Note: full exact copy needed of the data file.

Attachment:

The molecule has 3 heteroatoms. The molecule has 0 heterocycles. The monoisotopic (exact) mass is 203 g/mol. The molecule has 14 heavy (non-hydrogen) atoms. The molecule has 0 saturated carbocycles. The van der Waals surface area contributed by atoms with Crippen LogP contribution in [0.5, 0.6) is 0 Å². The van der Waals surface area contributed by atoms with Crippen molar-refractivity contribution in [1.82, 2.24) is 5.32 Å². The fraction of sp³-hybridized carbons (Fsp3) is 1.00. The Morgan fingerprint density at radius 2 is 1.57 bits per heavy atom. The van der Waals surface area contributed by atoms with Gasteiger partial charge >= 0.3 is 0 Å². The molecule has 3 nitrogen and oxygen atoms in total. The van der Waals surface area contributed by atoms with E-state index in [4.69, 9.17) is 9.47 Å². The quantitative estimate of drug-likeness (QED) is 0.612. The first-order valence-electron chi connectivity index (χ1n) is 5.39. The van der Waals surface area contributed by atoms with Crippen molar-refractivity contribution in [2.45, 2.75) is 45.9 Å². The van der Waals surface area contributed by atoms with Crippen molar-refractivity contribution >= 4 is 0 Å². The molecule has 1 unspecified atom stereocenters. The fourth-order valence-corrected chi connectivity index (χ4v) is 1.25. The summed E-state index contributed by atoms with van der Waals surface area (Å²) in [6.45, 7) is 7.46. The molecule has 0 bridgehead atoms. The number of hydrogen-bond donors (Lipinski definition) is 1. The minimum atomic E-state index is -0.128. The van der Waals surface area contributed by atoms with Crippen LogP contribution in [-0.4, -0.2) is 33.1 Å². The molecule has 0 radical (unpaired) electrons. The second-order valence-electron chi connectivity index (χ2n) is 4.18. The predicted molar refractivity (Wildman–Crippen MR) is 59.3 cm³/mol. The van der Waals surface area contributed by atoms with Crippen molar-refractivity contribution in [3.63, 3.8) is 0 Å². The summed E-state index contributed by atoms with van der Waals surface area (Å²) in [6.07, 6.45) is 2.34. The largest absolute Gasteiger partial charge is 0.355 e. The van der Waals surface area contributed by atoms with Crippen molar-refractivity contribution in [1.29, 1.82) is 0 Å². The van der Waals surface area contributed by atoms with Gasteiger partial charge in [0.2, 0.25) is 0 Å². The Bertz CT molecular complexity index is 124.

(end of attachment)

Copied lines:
The molecule has 3 heteroatoms. The molecule has 0 heterocycles. The monoisotopic (exact) mass is 203 g/mol. The molecule has 14 heavy (non-hydrogen) atoms. The molecule has 0 saturated carbocycles. The van der Waals surface area contributed by atoms with Crippen LogP contribution in [0.5, 0.6) is 0 Å². The van der Waals surface area contributed by atoms with Crippen molar-refractivity contribution in [1.82, 2.24) is 5.32 Å². The fraction of sp³-hybridized carbons (Fsp3) is 1.00. The Morgan fingerprint density at radius 2 is 1.57 bits per heavy atom. The van der Waals surface area contributed by atoms with Gasteiger partial charge >= 0.3 is 0 Å². The molecule has 3 nitrogen and oxygen atoms in total. The van der Waals surface area contributed by atoms with E-state index in [4.69, 9.17) is 9.47 Å². The quantitative estimate of drug-likeness (QED) is 0.612. The first-order valence-electron chi connectivity index (χ1n) is 5.39. The van der Waals surface area contributed by atoms with Crippen molar-refractivity contribution in [2.45, 2.75) is 45.9 Å². The van der Waals surface area contributed by atoms with Crippen molar-refractivity contribution >= 4 is 0 Å². The molecule has 1 unspecified atom stereocenters. The fourth-order valence-corrected chi connectivity index (χ4v) is 1.25. The summed E-state index contributed by atoms with van der Waals surface area (Å²) in [6.45, 7) is 7.46. The molecule has 0 bridgehead atoms. The number of hydrogen-bond donors (Lipinski definition) is 1. The minimum atomic E-state index is -0.128. The van der Waals surface area contributed by atoms with Crippen LogP contribution in [-0.4, -0.2) is 33.1 Å². The molecule has 0 radical (unpaired) electrons. The second-order valence-electron chi connectivity index (χ2n) is 4.18. The predicted molar refractivity (Wildman–Crippen MR) is 59.3 cm³/mol. The van der Waals surface area contributed by atoms with Crippen molar-refractivity contribution in [3.63, 3.8) is 0 Å². The summed E-state index contributed by atoms with van der Waals surface area (Å²) in [6.07, 6.45) is 2.34. The largest absolute Gasteiger partial charge is 0.355 e. The van der Waals surface area contributed by atoms with Crippen molar-refractivity contribution in [1.29, 1.82) is 0 Å². The van der Waals surface area contributed by atoms with Gasteiger partial charge in [0.2, 0.25) is 0 Å². The Bertz CT molecular complexity index is 124.